The hallmark of a great leader is his ability to connect with each one of his followers, touch their hearts and inspire their minds. A great speech can have this effect. It can move millions of people to stand against the strongest enemy as one. It can bring tears to the eyes of millions or fill their hearts with the desire to break free from their oppressors. There have been many great leaders who have delivered some of the most honest, emotional and moving speeches ever. Let’s take a look at the top 10 such emotional speeches ever given.
In 1940 when Germany invaded France, the leader of the Free French Forces, General Charles de Gaulle, fled to England when he realized that the government was not willing to fight the Germans. In London he gave a speech on BBC radio that implored the French citizens to not give up hope. He talked about the war being a worldwide war and inspired not just the French but the people of the rest of the world to unite and fight against the common enemy.
On December 7 1941, Japan attacked Pearl Harbor, forcing US to join the World War. The next day of the attack, President Franklin D. Roosevelt gave a speech to declare war on Japan. The speech was short but full of emotion and was met by cheers from the congress and from the whole nation as everyone united to defend their country.
This speech given in Connecticut, USA on November 13, 1913 by Emmeline Pankhurst, who was the leader of the British Suffragette movement. She inspired countless women of USA to claim their own right of equality to men and their right to property and vote. This is an important speech in the global feminist movement.
This is a heart wrenching speech given by a devastated Indian chief in 1877. It depicts the plight of the Native Americans during those years as his tribe was driven off of their land and many people were lost to fighting. Chief Joseph of the Nez Perce tribe surrendered to General Nelson A. Miles on October 5 that year and gave this speech to his fellow men stating that he’s tired and doesn’t want to fight anymore.
In 1942 Mahatma Gandhi decided that it was time for the British Raj to quit India and go back. He gave this speech on 8 August where he encouraged the people to unite and forget about their religious and caste based differences. He also appealed that it was time to either do or die. He started the non violent civil disobedience movement that eventually led to India’s freedom.
Frederick Douglass was an African American former slave who was a very famous orator and spoke for the abolitionist movement in America. He was asked to speak on the Fourth of July in New York in 1852 and he pointed out the hypocrisy of a nation celebrating the values of equality and freedom while half of the country still legally hadn’t abolished slavery.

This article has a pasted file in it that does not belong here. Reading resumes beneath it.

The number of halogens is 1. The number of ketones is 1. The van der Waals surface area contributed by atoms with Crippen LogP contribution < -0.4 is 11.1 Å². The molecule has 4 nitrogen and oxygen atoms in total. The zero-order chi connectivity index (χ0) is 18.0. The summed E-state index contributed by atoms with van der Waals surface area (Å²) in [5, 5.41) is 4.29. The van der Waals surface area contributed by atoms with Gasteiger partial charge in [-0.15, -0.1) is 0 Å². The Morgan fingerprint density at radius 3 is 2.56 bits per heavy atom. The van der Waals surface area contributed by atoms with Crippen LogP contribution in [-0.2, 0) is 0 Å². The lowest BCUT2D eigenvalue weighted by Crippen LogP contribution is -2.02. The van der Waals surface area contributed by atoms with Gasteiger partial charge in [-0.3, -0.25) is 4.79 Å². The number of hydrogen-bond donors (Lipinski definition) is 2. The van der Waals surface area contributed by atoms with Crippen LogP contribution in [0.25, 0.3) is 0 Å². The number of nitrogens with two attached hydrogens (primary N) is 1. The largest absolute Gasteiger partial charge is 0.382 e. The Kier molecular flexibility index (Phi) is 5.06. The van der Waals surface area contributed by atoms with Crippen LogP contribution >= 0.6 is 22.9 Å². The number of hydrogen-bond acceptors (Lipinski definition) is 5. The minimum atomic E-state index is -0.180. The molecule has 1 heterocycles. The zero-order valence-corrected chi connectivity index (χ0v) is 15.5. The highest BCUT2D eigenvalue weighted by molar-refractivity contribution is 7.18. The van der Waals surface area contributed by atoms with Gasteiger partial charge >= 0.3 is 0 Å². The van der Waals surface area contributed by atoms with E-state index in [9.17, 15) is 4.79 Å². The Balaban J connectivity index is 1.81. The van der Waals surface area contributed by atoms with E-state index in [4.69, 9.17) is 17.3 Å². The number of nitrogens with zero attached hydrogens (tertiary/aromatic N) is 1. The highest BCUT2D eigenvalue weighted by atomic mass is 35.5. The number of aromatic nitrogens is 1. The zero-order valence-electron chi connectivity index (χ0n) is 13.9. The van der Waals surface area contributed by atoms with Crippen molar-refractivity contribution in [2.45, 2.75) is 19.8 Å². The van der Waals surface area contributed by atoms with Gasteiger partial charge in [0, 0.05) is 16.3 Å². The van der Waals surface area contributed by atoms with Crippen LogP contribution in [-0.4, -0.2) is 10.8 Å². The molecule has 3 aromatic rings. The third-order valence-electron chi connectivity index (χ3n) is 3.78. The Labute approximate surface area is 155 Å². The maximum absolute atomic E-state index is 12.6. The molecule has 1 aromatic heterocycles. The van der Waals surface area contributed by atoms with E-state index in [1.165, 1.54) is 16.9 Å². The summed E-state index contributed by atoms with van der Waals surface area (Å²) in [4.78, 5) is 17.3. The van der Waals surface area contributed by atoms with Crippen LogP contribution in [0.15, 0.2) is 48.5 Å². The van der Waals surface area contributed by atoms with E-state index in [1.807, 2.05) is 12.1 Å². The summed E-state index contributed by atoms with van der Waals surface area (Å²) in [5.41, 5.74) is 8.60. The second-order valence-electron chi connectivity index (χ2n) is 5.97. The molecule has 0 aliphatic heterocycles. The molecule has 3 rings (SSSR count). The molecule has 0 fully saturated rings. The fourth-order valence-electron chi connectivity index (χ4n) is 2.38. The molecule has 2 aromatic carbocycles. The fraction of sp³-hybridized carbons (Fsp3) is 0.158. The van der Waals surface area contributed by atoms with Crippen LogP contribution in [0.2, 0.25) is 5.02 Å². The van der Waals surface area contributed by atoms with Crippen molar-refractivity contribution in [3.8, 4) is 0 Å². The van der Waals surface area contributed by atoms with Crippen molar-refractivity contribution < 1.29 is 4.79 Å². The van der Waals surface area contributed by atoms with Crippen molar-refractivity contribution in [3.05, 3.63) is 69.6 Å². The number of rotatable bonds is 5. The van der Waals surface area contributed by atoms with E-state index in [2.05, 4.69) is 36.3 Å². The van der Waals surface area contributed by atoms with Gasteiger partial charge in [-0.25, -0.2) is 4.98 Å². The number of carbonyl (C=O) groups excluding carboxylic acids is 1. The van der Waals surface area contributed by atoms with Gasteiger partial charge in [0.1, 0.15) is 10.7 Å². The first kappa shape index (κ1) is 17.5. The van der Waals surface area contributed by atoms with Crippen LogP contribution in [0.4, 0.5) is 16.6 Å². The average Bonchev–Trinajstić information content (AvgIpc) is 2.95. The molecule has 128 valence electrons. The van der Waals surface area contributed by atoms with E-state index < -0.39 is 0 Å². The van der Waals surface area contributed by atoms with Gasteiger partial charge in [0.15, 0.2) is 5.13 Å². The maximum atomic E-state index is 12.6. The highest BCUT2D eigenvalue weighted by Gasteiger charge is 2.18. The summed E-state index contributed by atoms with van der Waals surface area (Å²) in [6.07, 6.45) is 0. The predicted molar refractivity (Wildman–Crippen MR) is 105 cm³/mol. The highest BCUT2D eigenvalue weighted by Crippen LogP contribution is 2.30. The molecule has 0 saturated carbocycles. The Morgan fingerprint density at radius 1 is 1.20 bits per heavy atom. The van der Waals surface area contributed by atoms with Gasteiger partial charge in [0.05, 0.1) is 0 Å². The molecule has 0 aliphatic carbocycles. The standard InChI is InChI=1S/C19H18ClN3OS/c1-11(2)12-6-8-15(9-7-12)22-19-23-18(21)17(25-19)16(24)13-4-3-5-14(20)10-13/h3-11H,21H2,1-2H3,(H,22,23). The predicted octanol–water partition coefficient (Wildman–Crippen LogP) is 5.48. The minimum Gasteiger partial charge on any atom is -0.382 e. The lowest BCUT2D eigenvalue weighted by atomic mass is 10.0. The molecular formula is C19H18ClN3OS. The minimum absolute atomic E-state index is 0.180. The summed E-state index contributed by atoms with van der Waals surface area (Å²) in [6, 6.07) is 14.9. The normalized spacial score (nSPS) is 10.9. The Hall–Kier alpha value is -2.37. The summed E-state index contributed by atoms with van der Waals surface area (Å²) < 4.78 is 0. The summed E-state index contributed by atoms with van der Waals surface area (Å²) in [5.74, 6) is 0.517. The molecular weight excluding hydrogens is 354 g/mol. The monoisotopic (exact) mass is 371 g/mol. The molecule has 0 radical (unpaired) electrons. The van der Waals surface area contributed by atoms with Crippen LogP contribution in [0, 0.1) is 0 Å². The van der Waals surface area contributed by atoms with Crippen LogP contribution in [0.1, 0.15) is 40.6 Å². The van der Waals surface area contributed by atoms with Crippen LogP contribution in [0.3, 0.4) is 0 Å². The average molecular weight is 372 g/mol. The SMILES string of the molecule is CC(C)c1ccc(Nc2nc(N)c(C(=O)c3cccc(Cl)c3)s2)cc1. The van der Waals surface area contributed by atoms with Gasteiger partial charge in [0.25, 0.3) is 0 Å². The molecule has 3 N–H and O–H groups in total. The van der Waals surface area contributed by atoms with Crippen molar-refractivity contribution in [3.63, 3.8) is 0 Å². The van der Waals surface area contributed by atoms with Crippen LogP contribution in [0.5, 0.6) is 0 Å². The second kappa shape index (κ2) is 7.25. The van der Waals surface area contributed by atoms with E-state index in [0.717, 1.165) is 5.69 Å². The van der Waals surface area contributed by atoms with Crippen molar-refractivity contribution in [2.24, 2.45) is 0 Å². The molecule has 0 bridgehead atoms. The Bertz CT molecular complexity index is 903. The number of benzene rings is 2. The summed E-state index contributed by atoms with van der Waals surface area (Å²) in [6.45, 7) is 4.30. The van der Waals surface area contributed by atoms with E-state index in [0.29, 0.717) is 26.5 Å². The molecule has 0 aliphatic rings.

Lou Gehrig was the beloved Yankee baseball player who was nicknamed the Iron Horse for his longevity and commitment to the game. He played 2,130 consecutive games but at the age of 36 he suffered a rare crippling disease that now bears his name. On 4th of July 1939, he retired from baseball and his farewell speech was one of hope and inspiration despite his medical condition.
Winston Churchill was probably the second best orator of the Second World War after only Hitler, who despite being the most evil person ever, was a very good orator. Churchill’s speeches were able to unite the whole nation and his voice became the voice of the just trying to fight an evil force. This particular speech was given to the parliament on June 4 1940 where he had to announce that Britain was going to war with Germany as France was about to fall and Germany would soon be at their doorstep.
This speech has to be one of the greatest speeches ever. It was just a 3 minute address by Abraham Lincoln at the opening of a cemetery in Gettysburg where more than 8000 men had died in the now famous battle. The 272 word speech is an inspired piece of writing that Lincoln scribbled on the back of an envelop while on the train. It talks about liberty and democracy and contains the famous words “government of the people, by the people and for the people” which now describe what a democracy should be.
“I have a dream” are words that have become symbolic of Martin Luther King Jr. and the fight against apartheid. He delivered this speech on August 28, 1963 in Washington DC and expressed his hope and his dream that one day there will be real equality in America and whites and blacks will be treated the same. It was one of the greatest moments in the history of humanity.